LONDON — Scandinavian authorities thwarted what they describe as a terrorist attack in Denmark targeting the newspaper that published the infamous caricatures of the prophet Mohammed, arresting five suspected Islamic militants Wednesday.
According to a statement published by the Danish spy agency PET, the suspected militants' target was the Copenhagen offices of Jyllands-Posten, the newspaper that in 2005 published cartoons lampooning Mohammed, who founded the Islamic religion. The cartoons prompted an international uproar.
Jakob Scharf, head of PET, described the suspects as "militant Islamists" with "connections to international terror networks."
At a joint news conference held in Copenhagen on Wednesday by Danish and Swedish intelligence, Scharf said the planned attack had been imminent.
"The attack would be carried out before Jan. 1 and one would have then entered the newspaper and using the machine gun, (killed) as many as possible," he said.
The alleged plot underscores what security officials see as a rising threat by Islamic extremists against Scandinavian countries that once considered themselves unlikely targets.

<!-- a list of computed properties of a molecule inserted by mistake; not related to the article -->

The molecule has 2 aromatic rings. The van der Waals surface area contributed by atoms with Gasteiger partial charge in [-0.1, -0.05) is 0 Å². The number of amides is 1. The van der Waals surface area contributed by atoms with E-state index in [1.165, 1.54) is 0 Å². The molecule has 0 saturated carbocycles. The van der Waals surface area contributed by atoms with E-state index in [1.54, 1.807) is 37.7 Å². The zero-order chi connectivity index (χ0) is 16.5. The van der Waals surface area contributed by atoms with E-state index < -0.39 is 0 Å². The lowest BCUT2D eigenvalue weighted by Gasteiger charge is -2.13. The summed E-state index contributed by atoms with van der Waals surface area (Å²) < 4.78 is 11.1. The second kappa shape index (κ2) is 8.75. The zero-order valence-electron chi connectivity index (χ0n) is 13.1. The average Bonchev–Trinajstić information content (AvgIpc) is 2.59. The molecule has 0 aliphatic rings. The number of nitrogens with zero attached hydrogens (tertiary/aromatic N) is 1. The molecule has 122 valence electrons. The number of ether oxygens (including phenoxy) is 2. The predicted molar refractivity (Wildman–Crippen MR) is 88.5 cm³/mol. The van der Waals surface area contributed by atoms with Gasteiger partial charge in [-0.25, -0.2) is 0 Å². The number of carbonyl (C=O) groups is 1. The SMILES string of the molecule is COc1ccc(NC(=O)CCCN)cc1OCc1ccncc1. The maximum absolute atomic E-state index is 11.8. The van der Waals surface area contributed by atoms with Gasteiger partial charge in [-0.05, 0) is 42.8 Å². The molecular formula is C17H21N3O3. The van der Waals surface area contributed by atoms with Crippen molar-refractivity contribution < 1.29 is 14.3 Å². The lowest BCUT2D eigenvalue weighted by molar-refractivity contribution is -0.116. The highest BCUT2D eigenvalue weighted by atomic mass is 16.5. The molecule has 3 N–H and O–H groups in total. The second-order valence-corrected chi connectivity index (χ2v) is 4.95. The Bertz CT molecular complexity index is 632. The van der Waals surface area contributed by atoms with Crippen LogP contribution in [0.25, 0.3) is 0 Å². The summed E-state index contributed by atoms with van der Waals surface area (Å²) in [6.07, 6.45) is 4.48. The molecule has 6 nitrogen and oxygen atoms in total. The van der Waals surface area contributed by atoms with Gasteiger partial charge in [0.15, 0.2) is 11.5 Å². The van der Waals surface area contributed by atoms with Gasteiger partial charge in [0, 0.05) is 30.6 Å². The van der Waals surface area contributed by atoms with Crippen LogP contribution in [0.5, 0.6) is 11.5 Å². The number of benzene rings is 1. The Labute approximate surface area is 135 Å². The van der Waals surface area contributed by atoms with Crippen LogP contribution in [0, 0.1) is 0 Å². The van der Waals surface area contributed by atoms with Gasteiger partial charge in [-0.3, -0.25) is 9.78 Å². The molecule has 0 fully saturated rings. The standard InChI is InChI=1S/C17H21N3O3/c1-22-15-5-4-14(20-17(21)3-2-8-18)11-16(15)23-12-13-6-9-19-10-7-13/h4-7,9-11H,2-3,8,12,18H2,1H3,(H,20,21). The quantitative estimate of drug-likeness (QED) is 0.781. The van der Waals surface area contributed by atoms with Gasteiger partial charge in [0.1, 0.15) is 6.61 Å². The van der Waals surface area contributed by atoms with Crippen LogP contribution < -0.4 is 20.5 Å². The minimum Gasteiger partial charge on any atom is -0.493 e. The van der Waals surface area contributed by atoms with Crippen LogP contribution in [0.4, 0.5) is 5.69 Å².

Both Sweden and Denmark have drawn the ire of Islamic extremists after cartoonists published what many Muslims considered demeaning caricatures of Mohammed.
Kevin McGwin, managing editor of another Danish newspaper, the Copenhagen Post, told Al-Jazeera news agency that the latest incident was the seventh attack or threat against the Jyllands-Posten building or someone connected to the newspaper since 2008.
Four of the five arrested were found in apartments in Greve, 12 miles from the Danish capital, Copenhagen, and the Copenhagen suburb of Herlev, according to PET's statement.
A fifth suspect was arrested in Stockholm, the Swedish capital.
The arrested people have been under close scrutiny by SAPO, according to Swedish intelligence chief Anders Danielsson, who spoke at the news conference.
"A few months ago we got in touch with our Danish colleagues and decided that we would make a joint action," he said.
Some of the members of the militant group traveled to Denmark on Tuesday night, according to the PET statement. The men were under surveillance during the entire trip, Danielsson said.
"We knew that there were weapons in the car," he said.